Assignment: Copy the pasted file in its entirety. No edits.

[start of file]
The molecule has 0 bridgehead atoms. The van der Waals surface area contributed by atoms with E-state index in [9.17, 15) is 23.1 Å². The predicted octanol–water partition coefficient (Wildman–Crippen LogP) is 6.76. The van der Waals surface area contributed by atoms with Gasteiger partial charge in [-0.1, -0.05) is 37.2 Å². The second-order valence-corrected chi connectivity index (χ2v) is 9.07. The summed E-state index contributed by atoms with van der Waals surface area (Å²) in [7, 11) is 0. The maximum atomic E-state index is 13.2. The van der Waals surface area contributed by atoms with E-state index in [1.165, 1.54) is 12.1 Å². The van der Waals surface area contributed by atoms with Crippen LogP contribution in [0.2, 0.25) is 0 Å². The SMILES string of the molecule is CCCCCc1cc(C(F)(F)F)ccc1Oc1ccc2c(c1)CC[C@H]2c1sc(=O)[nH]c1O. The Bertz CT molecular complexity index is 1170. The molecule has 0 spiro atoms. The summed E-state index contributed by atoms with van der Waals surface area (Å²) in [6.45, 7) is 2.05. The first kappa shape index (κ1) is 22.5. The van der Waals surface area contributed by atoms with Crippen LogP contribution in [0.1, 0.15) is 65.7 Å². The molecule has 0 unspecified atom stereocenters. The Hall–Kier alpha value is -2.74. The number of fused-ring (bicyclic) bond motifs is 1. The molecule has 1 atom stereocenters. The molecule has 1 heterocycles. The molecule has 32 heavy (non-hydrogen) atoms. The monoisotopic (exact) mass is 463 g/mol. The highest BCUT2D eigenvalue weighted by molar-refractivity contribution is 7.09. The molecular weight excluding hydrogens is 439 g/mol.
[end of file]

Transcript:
The molecule has 0 bridgehead atoms. The van der Waals surface area contributed by atoms with E-state index in [9.17, 15) is 23.1 Å². The predicted octanol–water partition coefficient (Wildman–Crippen LogP) is 6.76. The van der Waals surface area contributed by atoms with Gasteiger partial charge in [-0.1, -0.05) is 37.2 Å². The second-order valence-corrected chi connectivity index (χ2v) is 9.07. The summed E-state index contributed by atoms with van der Waals surface area (Å²) in [7, 11) is 0. The maximum atomic E-state index is 13.2. The van der Waals surface area contributed by atoms with E-state index in [1.165, 1.54) is 12.1 Å². The van der Waals surface area contributed by atoms with Crippen LogP contribution in [0.2, 0.25) is 0 Å². The SMILES string of the molecule is CCCCCc1cc(C(F)(F)F)ccc1Oc1ccc2c(c1)CC[C@H]2c1sc(=O)[nH]c1O. The Bertz CT molecular complexity index is 1170. The molecule has 0 spiro atoms. The summed E-state index contributed by atoms with van der Waals surface area (Å²) in [6.45, 7) is 2.05. The first kappa shape index (κ1) is 22.5. The van der Waals surface area contributed by atoms with Crippen LogP contribution in [0.1, 0.15) is 65.7 Å². The molecule has 0 unspecified atom stereocenters. The Hall–Kier alpha value is -2.74. The number of fused-ring (bicyclic) bond motifs is 1. The molecule has 1 atom stereocenters. The molecule has 1 heterocycles. The molecule has 32 heavy (non-hydrogen) atoms. The monoisotopic (exact) mass is 463 g/mol. The highest BCUT2D eigenvalue weighted by molar-refractivity contribution is 7.09. The molecular weight excluding hydrogens is 439 g/mol.